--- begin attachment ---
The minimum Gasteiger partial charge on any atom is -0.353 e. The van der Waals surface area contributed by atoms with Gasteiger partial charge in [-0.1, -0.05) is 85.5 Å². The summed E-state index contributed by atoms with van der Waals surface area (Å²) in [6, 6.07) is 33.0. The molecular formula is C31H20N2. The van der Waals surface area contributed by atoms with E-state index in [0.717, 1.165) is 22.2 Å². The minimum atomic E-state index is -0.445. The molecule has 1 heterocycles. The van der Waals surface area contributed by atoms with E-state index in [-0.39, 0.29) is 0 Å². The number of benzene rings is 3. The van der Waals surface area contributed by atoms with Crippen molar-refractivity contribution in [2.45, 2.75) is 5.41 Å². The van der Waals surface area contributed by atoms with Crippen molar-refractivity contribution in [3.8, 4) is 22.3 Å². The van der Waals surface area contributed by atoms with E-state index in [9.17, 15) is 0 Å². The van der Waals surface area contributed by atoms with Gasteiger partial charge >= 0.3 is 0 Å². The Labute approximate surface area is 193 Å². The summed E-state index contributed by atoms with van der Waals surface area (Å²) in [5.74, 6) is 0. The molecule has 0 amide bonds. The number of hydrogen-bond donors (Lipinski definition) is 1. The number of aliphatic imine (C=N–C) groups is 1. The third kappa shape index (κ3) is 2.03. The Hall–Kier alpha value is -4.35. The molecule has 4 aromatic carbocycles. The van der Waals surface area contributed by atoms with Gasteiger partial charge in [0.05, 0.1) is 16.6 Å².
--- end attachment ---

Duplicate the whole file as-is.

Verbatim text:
The minimum Gasteiger partial charge on any atom is -0.353 e. The van der Waals surface area contributed by atoms with Gasteiger partial charge in [-0.1, -0.05) is 85.5 Å². The summed E-state index contributed by atoms with van der Waals surface area (Å²) in [6, 6.07) is 33.0. The molecular formula is C31H20N2. The van der Waals surface area contributed by atoms with E-state index in [0.717, 1.165) is 22.2 Å². The minimum atomic E-state index is -0.445. The molecule has 1 heterocycles. The van der Waals surface area contributed by atoms with E-state index in [-0.39, 0.29) is 0 Å². The number of benzene rings is 3. The van der Waals surface area contributed by atoms with Crippen molar-refractivity contribution in [2.45, 2.75) is 5.41 Å². The van der Waals surface area contributed by atoms with Crippen molar-refractivity contribution in [3.8, 4) is 22.3 Å². The van der Waals surface area contributed by atoms with E-state index in [9.17, 15) is 0 Å². The van der Waals surface area contributed by atoms with Gasteiger partial charge >= 0.3 is 0 Å². The Labute approximate surface area is 193 Å². The summed E-state index contributed by atoms with van der Waals surface area (Å²) in [5.74, 6) is 0. The molecule has 0 amide bonds. The number of hydrogen-bond donors (Lipinski definition) is 1. The number of aliphatic imine (C=N–C) groups is 1. The third kappa shape index (κ3) is 2.03. The Hall–Kier alpha value is -4.35. The molecule has 4 aromatic carbocycles. The van der Waals surface area contributed by atoms with Gasteiger partial charge in [0.05, 0.1) is 16.6 Å².